06 April 2012
Suicide in Sociology
Émile Durkheim, a Frenchman commonly cited as the father of sociology, was the first to argue that the causes of suicide are found in social factors not just individual problems. He argued that suicide rates are affected by various social conditions from which they emerge. Durkheim studied how people feel integrated into a social structure and how that is likely or unlikely to produce suicide. Sociology classifies three different types of suicide: anomic suicide, altruistic suicide, and egoistic suicide.
Anomic suicide happens when individuals feel lost or alone in society. An example of this is teenage suicide or campus suicides which are found to be caused by feelings of depression or hopelessness. Often individuals who commit this kind of suicide were abused as children or had alcoholic parents.
Altruistic suicide occurs when the individual subordinates themselves to collective expectations of a social group. An example of this is when someone kills themselves for the sake of a religious or political cause. Terrorists and suicide bombers have such strong beliefs that they are willing to die and kill others to achieve their goals. Durkheim agreed that altruistic suicide results when individuals are excessively persuaded by their social group.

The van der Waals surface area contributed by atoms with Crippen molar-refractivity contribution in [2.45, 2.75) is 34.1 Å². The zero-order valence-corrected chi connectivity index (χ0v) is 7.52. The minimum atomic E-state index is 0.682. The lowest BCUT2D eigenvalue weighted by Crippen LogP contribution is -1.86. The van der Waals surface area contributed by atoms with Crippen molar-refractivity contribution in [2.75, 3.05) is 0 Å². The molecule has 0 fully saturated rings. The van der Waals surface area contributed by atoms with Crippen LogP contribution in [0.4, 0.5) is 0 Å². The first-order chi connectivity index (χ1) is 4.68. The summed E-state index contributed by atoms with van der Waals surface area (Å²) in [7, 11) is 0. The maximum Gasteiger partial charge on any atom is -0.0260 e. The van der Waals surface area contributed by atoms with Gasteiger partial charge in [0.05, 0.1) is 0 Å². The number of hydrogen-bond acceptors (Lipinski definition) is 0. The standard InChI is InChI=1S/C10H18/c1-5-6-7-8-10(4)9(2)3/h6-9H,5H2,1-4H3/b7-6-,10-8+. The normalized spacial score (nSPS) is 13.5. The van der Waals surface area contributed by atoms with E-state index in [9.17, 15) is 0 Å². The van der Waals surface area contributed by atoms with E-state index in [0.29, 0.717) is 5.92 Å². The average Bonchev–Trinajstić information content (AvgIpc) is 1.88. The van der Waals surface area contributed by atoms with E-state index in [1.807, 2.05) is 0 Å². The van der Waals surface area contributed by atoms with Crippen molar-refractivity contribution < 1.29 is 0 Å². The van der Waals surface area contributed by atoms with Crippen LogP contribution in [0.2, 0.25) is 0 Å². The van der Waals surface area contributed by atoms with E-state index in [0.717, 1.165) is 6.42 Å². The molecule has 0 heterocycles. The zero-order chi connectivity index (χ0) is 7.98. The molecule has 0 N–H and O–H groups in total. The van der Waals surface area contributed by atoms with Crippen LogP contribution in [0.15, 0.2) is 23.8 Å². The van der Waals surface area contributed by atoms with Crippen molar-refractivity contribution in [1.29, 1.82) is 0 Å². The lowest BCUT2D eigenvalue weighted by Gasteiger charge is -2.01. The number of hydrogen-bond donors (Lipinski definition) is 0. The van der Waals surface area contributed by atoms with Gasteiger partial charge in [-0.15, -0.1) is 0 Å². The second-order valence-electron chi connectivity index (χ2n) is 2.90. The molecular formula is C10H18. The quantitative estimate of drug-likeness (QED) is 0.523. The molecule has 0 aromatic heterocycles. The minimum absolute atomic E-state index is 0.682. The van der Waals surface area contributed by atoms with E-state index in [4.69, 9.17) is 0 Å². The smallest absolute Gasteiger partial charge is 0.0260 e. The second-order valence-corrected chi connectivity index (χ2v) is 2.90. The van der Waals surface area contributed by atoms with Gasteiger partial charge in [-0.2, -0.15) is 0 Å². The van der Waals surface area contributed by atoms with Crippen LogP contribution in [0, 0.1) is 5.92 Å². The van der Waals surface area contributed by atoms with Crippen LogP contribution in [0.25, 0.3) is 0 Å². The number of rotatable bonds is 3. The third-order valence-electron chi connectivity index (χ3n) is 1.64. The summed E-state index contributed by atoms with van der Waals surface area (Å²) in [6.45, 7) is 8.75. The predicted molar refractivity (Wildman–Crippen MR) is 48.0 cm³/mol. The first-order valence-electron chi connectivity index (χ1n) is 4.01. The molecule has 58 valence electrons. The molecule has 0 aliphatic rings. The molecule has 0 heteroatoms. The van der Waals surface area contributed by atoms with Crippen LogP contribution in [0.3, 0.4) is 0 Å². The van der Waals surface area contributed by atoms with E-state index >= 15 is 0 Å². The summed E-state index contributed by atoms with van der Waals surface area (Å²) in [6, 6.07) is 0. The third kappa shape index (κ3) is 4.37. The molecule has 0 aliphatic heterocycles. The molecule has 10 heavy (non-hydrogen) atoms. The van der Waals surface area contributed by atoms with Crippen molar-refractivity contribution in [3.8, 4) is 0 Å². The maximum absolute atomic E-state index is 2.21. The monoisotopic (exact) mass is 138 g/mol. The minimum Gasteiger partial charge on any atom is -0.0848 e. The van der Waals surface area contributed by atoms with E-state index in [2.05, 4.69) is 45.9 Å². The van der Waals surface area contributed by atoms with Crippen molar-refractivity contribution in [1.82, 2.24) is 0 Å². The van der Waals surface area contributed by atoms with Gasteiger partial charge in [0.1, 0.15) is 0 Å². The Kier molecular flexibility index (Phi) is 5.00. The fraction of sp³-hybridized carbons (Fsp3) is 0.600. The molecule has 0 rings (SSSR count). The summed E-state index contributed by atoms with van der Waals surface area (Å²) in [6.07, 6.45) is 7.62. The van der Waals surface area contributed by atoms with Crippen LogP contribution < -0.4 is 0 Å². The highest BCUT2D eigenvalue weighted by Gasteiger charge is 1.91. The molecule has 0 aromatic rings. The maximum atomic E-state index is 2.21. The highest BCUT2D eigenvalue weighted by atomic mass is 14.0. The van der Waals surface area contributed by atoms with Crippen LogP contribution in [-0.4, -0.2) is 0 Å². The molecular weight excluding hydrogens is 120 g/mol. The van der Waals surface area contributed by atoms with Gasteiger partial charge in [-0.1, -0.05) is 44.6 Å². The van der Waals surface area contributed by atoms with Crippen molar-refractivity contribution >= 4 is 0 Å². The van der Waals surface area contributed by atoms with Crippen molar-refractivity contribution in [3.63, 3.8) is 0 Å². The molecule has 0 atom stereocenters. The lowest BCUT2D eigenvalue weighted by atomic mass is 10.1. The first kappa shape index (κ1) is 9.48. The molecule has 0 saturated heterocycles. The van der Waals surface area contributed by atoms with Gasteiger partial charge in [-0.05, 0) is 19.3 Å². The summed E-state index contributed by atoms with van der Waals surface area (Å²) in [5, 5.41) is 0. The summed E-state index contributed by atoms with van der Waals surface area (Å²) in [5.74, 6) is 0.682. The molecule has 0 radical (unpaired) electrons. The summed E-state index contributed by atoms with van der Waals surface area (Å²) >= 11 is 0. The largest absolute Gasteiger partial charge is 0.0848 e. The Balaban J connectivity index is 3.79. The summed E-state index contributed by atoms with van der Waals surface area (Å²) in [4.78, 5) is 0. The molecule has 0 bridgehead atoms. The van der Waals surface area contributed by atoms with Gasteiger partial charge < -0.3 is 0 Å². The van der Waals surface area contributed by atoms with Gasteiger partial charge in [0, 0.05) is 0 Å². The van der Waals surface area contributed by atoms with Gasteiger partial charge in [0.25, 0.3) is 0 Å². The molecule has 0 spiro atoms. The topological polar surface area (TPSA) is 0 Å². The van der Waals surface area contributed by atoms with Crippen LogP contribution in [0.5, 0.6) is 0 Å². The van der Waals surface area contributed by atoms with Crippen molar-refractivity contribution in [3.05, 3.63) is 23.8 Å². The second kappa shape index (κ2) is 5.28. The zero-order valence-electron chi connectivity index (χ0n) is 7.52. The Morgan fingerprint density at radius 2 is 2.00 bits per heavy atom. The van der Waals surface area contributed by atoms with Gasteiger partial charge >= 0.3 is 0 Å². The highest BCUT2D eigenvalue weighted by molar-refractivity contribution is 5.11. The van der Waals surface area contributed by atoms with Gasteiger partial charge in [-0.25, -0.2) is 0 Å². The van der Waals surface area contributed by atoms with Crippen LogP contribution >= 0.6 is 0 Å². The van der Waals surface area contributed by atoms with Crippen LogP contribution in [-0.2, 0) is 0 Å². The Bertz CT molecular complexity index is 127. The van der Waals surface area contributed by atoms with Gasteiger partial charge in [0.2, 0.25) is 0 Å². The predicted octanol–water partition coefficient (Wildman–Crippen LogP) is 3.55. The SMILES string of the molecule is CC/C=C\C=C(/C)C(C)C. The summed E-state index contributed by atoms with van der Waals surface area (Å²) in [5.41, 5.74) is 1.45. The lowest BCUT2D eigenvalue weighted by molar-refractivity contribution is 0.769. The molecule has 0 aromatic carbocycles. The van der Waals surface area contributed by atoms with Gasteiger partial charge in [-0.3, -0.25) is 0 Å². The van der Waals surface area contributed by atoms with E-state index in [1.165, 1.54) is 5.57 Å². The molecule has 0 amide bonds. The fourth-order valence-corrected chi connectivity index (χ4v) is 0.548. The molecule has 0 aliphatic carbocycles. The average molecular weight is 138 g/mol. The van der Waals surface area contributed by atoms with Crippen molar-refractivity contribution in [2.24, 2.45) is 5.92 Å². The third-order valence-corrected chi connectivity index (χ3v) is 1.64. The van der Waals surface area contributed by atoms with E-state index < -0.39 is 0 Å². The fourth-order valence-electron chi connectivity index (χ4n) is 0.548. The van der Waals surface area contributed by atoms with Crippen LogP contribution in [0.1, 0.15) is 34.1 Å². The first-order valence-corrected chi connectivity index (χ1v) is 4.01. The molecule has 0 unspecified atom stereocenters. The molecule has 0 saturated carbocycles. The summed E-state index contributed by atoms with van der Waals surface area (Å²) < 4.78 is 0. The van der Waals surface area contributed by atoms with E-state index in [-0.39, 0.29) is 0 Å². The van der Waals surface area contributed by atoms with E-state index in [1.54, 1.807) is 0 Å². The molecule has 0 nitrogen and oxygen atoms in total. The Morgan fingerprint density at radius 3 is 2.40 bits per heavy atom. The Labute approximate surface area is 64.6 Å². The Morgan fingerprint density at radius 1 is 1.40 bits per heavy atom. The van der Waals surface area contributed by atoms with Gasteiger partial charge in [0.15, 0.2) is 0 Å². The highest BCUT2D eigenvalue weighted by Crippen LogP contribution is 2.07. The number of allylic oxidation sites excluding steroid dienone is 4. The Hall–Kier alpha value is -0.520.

Egoistic suicides take place when people feel totally cut off from society. This type of suicide is most commonly committed by elderly who are over 75, presumably Fasoldt 2
because of they lose many bonds in society due to retirement and loss of family and friends. People who commit egoistic suicide are cut off from or not well integrated into social networks. For example, both the shooters in the Virginia Tech and Columbine High School were characterized as extremely socially isolated.
Is suicide an individual problem or a societal one? I believe that suicide is a macro-societal problem (meaning it can be caused by how people see...